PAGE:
Ford was born in Etobicoke, Ontario in 1969. His late father, Doug Ford Sr., established a label-making business, Deco.
Ford liked to tout how he was just an “average guy,” but a Globe and Mail investigation into his background revealed otherwise.
When Doug Sr., died, he left his children a sizeable inheritance. The Globe found the Ford family’s real estate holdings to be worth upwards of $10 million.
Doug Sr. represented Etobicoke (pronounced EE-tow-buh-coe) as a member of Ontario’s parliament during the late 1990s, and he had huge ambitions for his family.
The Fords began referring to themselves as the “Canadian Kennedys,” (albeit much to the Kennedy’s right on the political spectrum), according to Robyn Doolittle, a journalist who wrote “Crazy Town: The Rob Ford Story,” chronicling the rise and fall of the Fords.
When John Tory, the current mayor of Toronto, was exploring a bid for the office in 2003, his advisers told him the Ford family were the “gatekeepers of Etobicoke,” and that he would have to win their favour in order to gain the much-needed suburban vote, according to Doolittle.
After Doug Sr. died in 2006, his sons — Rob, Doug Jr., and Randy — took over control of Deco, and launched their own political careers.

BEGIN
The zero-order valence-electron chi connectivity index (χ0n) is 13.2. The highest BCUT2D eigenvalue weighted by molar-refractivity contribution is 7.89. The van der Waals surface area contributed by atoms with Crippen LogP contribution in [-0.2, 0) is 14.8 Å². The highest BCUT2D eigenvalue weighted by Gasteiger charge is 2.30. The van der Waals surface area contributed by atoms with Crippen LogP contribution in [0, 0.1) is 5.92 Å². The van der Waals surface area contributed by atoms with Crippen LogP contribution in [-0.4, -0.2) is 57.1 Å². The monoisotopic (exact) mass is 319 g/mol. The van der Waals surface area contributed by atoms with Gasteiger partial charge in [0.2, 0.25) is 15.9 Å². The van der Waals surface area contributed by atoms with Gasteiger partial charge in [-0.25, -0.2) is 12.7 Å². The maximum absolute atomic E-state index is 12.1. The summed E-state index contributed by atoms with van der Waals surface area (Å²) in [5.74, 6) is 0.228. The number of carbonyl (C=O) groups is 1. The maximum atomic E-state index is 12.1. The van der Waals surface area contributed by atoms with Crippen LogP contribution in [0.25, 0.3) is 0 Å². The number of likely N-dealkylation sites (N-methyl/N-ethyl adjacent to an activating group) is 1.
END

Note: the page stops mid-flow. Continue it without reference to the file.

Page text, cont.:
The former mayor of Toronto before Ford, David Miller, was decidedly representative of the city’s core, or the “downtown elites,” as Ford liked to call them.
Miller was educated at Harvard, supported bold public transit expansion plans (some of which Ford later killed), and was as latte-sipping, bike-riding, and supportive of the environment as progressives come. His agenda brewed resentment in areas far from Toronto’s core that felt left behind.
It’s important to note that Toronto’s suburbs are extremely diverse. Many immigrants, from places like Somalia, Bangladesh, and the West Indies, call the suburbs home. Couple them with the mostly white voters who live in detached, post-war homes more commonly associated with suburbia, and you get a good sense of “Ford Nation,” Ford’s voting base.
Residents of Ford Nation — whatever their ethnicities — saw their hard-earned tax dollars funneled into projects, like bike infrastructure and light rail lines, that they saw as not for them. Unlike Donald Trump, Ford’s politics of resentment wasn’t just for whites.